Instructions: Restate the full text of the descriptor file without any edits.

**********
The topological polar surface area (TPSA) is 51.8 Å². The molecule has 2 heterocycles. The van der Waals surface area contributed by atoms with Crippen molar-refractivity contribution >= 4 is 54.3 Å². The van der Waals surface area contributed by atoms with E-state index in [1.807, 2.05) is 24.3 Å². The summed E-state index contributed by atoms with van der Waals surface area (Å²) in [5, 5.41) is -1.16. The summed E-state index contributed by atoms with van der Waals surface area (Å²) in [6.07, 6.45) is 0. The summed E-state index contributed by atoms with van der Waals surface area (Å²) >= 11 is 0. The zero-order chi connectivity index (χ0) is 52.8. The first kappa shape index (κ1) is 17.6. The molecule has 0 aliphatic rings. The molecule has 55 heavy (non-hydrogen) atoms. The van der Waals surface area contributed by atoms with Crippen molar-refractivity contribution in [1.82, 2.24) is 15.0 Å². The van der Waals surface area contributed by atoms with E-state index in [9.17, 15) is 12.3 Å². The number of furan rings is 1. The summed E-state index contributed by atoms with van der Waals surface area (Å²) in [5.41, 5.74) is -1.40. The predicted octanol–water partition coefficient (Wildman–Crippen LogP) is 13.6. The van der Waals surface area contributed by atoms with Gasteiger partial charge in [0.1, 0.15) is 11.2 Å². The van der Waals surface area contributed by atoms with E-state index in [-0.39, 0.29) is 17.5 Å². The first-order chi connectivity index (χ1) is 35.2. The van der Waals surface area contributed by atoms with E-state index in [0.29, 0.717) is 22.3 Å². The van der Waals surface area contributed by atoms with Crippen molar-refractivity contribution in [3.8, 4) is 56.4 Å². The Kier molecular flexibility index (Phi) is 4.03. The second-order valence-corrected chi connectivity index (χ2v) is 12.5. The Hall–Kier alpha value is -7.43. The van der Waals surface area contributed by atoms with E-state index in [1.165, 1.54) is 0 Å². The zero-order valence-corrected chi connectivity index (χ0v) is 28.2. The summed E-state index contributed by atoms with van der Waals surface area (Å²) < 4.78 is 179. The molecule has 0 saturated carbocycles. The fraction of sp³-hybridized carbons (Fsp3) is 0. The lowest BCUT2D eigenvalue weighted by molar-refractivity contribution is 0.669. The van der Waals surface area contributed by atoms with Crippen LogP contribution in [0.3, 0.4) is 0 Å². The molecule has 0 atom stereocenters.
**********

The topological polar surface area (TPSA) is 51.8 Å². The molecule has 2 heterocycles. The van der Waals surface area contributed by atoms with Crippen molar-refractivity contribution >= 4 is 54.3 Å². The van der Waals surface area contributed by atoms with E-state index in [1.807, 2.05) is 24.3 Å². The summed E-state index contributed by atoms with van der Waals surface area (Å²) in [5, 5.41) is -1.16. The summed E-state index contributed by atoms with van der Waals surface area (Å²) in [6.07, 6.45) is 0. The summed E-state index contributed by atoms with van der Waals surface area (Å²) >= 11 is 0. The zero-order chi connectivity index (χ0) is 52.8. The first kappa shape index (κ1) is 17.6. The molecule has 0 aliphatic rings. The molecule has 55 heavy (non-hydrogen) atoms. The van der Waals surface area contributed by atoms with Crippen molar-refractivity contribution in [1.82, 2.24) is 15.0 Å². The van der Waals surface area contributed by atoms with E-state index in [9.17, 15) is 12.3 Å². The number of furan rings is 1. The summed E-state index contributed by atoms with van der Waals surface area (Å²) in [5.41, 5.74) is -1.40. The predicted octanol–water partition coefficient (Wildman–Crippen LogP) is 13.6. The van der Waals surface area contributed by atoms with Gasteiger partial charge in [0.1, 0.15) is 11.2 Å². The van der Waals surface area contributed by atoms with E-state index in [-0.39, 0.29) is 17.5 Å². The first-order chi connectivity index (χ1) is 35.2. The van der Waals surface area contributed by atoms with E-state index in [0.29, 0.717) is 22.3 Å². The van der Waals surface area contributed by atoms with Crippen molar-refractivity contribution in [3.8, 4) is 56.4 Å². The Kier molecular flexibility index (Phi) is 4.03. The second-order valence-corrected chi connectivity index (χ2v) is 12.5. The Hall–Kier alpha value is -7.43. The van der Waals surface area contributed by atoms with E-state index in [1.165, 1.54) is 0 Å². The zero-order valence-corrected chi connectivity index (χ0v) is 28.2. The summed E-state index contributed by atoms with van der Waals surface area (Å²) < 4.78 is 179. The molecule has 0 saturated carbocycles. The fraction of sp³-hybridized carbons (Fsp3) is 0. The lowest BCUT2D eigenvalue weighted by molar-refractivity contribution is 0.669. The van der Waals surface area contributed by atoms with Crippen LogP contribution in [0.3, 0.4) is 0 Å². The molecule has 0 atom stereocenters.